Spanish scientists have developed a model to identify the agricultural areas with the greatest potential for restoring the habitat of the Iberian lynx (Lynx pardinus), which is at risk of extinction. The study shows that olive groves with low production close to the Natural Park of the Sierra de Cardeña y Montoro, in Córdoba — which is the only place, along with Doñana, where this species lives — are the most appropriate sites for this purpose.
Researchers from the regional government of Andalusia’s Institute for Agricultural and Fishing Research and Training (IFAPA) have studied the impact and risk of these mountain olive groves being abandoned, in order to come up with an appropriate management system for them (conventional, mixed or organic), or to suggest they should be reconverted to Mediterranean forest.
The risk of these olive groves being abandoned is “due to their location, which has serious socioeconomic implications (mainly in terms of the population leaving rural areas) and environmental ones (erosion and risk of fires)”, Manuel Arriaza, director of the study and a researcher at the IFAPA, tells SINC. “Although the olive groves have low production levels and high production costs, they are areas with great environmental value”, adds Arriaza.
The general model of the research study, which has been published recently in the Spanish Journal of Agricultural Research, was developed using various Geographical Information Systems (GISs), and also took into account experts’ opinions about the commercial and non-commercial functions of the olive groves, as well as those of 480 people in the province of Córdoba about the importance that society places on these functions in agricultural areas.
The scientists evaluated the socioeconomic functions (olive oil production and retention of the rural population), environmental ones (prevention of erosion and fires, conservation and improvement of biodiversity, with special focus on the habitat of the Iberian lynx), and cultural ones.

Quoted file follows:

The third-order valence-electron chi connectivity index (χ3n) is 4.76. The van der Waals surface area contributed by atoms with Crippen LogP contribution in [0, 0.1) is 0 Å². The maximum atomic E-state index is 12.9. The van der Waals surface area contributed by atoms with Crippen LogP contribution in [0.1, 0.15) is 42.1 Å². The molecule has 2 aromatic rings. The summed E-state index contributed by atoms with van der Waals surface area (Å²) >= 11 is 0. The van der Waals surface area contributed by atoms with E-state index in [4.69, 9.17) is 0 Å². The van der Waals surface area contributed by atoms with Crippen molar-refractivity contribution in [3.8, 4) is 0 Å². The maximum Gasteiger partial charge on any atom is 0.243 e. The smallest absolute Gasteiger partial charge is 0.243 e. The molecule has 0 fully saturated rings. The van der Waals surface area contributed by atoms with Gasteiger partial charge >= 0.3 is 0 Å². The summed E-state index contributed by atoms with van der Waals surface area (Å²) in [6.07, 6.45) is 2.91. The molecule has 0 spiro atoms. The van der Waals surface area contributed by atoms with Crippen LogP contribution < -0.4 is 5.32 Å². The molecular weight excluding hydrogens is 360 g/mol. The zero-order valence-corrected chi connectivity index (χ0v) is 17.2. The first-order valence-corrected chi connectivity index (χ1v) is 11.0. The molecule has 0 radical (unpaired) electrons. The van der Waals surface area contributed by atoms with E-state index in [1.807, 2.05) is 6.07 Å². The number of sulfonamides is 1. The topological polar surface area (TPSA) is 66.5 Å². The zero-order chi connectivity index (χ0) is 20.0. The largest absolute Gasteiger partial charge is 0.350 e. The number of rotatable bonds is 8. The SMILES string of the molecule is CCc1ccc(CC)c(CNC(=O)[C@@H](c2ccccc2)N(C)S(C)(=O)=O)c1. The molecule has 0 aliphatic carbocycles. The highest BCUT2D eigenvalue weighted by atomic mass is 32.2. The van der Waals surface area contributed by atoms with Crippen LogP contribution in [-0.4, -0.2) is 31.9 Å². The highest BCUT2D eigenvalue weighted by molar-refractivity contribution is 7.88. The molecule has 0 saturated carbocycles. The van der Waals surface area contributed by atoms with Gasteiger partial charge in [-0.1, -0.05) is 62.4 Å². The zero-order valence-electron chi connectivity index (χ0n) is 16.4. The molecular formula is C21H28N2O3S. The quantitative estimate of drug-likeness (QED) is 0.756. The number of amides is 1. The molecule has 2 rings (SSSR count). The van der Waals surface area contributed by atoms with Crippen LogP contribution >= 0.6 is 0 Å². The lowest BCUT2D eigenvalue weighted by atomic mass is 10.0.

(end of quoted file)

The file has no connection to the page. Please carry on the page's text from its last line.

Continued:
The results suggest that the most highly-valued function of mountain olive groves is their ability to retain the rural population (24%), followed by production of olive oil (17%) and the prevention of erosion (16%).
On the basis of the interviews and the geographical features of the area, the model’s final proposal suggests that 36% of the land should be planted to conventional olive groves, 23% should be reconverted to Mediterranean forest, 22% should be mixed olives and forest, and 19% organic olive groves.
However, once the best areas for restoration of Iberian lynx habitat have been generically identified, “other aspects not covered by the initial land analysis should also be looked at before any action is taken, such as the size of the rabbit population present, or fragmentation of certain areas”, points out Arriaza.
Nekhay, O.; Arriaza, M. “Restoration of abandoned agricultural lands toward habitats for umbrella species” Spanish Journal of Agricultural Research 7(2): 375-389 junio de 2009.